When we speak of theology as “theoretical” we are not speaking about something uncertain or non-factual.

The term “theory” comes from the Greek term theoria. It means “to contemplate.” Theoretical theology is what happens when we think, or contemplate, theologically. To put it more simply, theoretical theology is theology as it is known.

Theoretical theology is what we encounter while reading a system of theology, like Herman Bavincks Reformed Dogmatics or Thomas Aquinas’ Summa Theologiae.

Biblical Precedent

Scripture itself witness to the place of theoretical theology. There is an emphasis through Scripture placed upon the knowledge of God.

In Psalm 100:3 we read, “Know that the LORD, He is God; It is He who has made us, and not we ourselves; We are His people and the sheep of His pasture.” In Colossians 1:9, the apostle Paul writes, “For this reason we also, since the day we heard it, do not cease to pray for you, and to ask that you may be filled with the knowledge of His will in all wisdom and spiritual understanding…”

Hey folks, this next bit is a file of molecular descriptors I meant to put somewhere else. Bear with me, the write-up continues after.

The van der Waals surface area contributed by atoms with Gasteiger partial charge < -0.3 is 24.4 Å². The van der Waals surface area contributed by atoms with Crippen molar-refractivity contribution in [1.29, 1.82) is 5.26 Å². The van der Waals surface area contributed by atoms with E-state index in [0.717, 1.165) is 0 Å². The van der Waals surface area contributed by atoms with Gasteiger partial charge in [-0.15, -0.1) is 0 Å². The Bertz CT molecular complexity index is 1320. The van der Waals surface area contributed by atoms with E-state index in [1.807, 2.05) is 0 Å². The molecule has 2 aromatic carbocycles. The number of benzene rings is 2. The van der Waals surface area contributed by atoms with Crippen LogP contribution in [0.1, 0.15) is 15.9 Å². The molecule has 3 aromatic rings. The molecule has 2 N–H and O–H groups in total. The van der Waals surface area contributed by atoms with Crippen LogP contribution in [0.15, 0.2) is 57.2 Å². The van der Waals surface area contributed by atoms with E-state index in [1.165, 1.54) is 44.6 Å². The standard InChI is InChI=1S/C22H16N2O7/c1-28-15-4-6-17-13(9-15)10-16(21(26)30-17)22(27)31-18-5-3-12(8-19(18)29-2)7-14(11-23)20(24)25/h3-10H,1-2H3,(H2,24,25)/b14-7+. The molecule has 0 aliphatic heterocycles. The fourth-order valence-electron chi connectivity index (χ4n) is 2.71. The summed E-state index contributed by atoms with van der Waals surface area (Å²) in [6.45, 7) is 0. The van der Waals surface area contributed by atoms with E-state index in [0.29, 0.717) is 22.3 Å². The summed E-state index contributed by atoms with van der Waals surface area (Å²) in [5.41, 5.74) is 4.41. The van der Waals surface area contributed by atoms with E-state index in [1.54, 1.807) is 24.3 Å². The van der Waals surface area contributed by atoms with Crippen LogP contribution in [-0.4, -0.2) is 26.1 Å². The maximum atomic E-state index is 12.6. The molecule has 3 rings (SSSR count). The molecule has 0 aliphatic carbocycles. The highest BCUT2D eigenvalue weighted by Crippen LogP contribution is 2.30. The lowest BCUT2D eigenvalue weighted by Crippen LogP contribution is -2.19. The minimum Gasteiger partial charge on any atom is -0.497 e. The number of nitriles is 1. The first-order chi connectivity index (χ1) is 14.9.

In Colossians 1:10, the prayer is that the Colossian church would increase “in the knowledge of God…” And in Colossians 2:2, they would attain “to all riches of the full assurance of understanding, to the knowledge of the mystery of God, both of the Father and of Christ…” The apostle Peter greets his audience, saying, “Grace and peace be multiplied to you in the knowledge of God and of Jesus our Lord…” (2 Pet. 1:2)

While all these uses of knowledge certainly move beyond a mere theoretical apprehension of doctrinal facts, a theoretical grasp of theology must be received by the intellect before the same can affect the will of man.

To use a popular illustration: theology is “head knowledge” before it becomes “heart knowledge.”


Theoretical theology is theology as it is known by the creature. There is another way of considering theology as practice, or practical theology. If theoretical theology is known, practical theology is that same theology lived.